The lack of access to safe surgery results in more deaths worldwide every year than HIV, tuberculosis and malaria combined, according to The Lancet Commission on Global Surgery.
For nearly 40 years Mercy Ships, the hospital-ship charity, has quietly made it a priority to provide safe surgery for people in developing nations who otherwise would have no options.
The field of service for the Africa Mercy is primarily West Africa, where the international volunteer crew of 450 spend 10 months at a time in a nation at the invitation of the local government. The protocol promises the provision of free surgical care in ophthalmic, maxilla facial, burns and plastics, obstetric fistula, cleft lip and palate and orthopaedic specialties for people in poverty. Building the capacity of the country’s existing health care workers is a second track of growing emphasis for Mercy Ships.
The Africa Mercy has five operating theatres, five wards and all the required axillary services such as radiology, pharmacy and pathology. Ponseti, physiotherapy and rehabilitation services, ophthalmic and dental clinics are facilitated ashore – all without charge to the patients.
Senior biomedical technician Tony Royston has volunteered with the Africa Mercy for more than a decade. He says, ‘The Mercy Ship is a first world hospital with good quality, modern and appropriate equipment. Unlike the hospital locations ashore, we have stable power and environmental control that keeps the equipment optimal.’
He explains that locating a hospital on a ship provides its own unique challenges. ‘Storage space is very limited, so we rationalise the equipment’s make and standardise. Most items are shipped in containers which take a few months to arrive, so we keep the necessary spare parts.’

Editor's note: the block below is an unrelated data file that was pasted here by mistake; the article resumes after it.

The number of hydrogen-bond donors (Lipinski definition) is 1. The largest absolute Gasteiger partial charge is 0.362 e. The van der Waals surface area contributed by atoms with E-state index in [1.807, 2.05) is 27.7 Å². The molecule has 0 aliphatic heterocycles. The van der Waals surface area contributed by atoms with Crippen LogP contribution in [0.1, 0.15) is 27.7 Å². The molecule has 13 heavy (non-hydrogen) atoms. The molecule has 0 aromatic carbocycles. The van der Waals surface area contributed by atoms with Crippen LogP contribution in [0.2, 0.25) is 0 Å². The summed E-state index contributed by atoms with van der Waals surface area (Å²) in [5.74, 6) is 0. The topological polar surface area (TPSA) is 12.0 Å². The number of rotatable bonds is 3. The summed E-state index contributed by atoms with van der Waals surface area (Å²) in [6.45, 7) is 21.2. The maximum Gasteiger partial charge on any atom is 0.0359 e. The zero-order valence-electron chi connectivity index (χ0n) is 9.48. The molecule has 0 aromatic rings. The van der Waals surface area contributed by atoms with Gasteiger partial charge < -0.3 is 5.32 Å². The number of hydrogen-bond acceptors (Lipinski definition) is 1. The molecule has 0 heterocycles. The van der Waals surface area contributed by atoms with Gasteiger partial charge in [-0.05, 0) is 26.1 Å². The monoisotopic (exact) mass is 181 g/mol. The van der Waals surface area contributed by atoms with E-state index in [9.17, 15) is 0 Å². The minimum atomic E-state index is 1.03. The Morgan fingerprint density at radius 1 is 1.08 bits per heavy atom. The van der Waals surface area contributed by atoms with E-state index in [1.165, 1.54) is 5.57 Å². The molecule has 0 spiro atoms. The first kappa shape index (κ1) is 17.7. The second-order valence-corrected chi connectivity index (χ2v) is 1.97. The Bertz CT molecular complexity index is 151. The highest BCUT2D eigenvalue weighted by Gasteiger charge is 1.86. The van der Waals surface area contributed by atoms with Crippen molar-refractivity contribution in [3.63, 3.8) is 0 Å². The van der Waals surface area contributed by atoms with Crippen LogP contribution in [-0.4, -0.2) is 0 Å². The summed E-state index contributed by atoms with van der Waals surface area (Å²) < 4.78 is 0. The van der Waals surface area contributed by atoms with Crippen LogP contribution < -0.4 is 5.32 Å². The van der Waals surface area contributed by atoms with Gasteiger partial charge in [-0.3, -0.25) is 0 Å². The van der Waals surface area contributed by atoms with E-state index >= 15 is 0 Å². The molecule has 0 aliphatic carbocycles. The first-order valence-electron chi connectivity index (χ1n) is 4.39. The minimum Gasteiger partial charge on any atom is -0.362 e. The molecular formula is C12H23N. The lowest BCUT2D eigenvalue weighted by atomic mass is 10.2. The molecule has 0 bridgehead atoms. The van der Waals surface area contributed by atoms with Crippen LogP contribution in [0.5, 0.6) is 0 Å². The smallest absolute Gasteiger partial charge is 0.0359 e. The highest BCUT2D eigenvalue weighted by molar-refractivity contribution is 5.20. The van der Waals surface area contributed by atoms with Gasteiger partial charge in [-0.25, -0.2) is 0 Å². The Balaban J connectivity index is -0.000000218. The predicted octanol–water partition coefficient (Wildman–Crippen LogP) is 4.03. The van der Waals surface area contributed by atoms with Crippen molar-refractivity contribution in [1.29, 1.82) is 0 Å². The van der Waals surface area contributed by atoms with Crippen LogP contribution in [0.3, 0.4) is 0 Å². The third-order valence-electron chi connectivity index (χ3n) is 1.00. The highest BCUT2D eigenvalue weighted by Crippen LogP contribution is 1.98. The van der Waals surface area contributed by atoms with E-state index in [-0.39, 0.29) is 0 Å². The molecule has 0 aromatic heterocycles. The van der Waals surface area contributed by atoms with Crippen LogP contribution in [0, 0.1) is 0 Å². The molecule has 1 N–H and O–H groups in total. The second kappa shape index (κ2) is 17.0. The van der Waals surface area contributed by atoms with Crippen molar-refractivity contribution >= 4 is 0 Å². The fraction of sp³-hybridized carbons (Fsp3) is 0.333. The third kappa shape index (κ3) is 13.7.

Tony describes how the nature of the crew also adds a dimension of complexity. ‘A major consideration when choosing equipment for this environment is for it to be user-friendly. The international clinical crew may be seeing that specific model for the first time and need to use it soon after they arrive. ‘
While the surgeries are conducted on board the ship, Tony and the team are also responsible for maintaining the equipment used by Mercy Ships teams ashore. ‘Dental, eye and other clinics are set up ashore each field service. Because of unstable local power supplies, and dusty, hot and humid conditions the equipment has to be rugged and durable. A different country each year may require modifying building infrastructure, adding temporary cables, air hoses and other items. Everything must ensure safety and reliability for the patients and clinical teams.’
Tony recalls one of his most technically demanding assignments; ‘Getting our single slice CT working after a hard drive failure was a major trial. The part was impossible to find, so I persuaded the machine to work with a modified newer drive. I discovered a programmer had long ago written an error message for a too- large drive capacity that said, ‘No way, you can’t be serious, that’s humongous! ’ Every piece of software including the calibration backups had to be reloaded. At the time I was the only Biomed on-board. A patient needed a CT ASAP. It took many long hours.’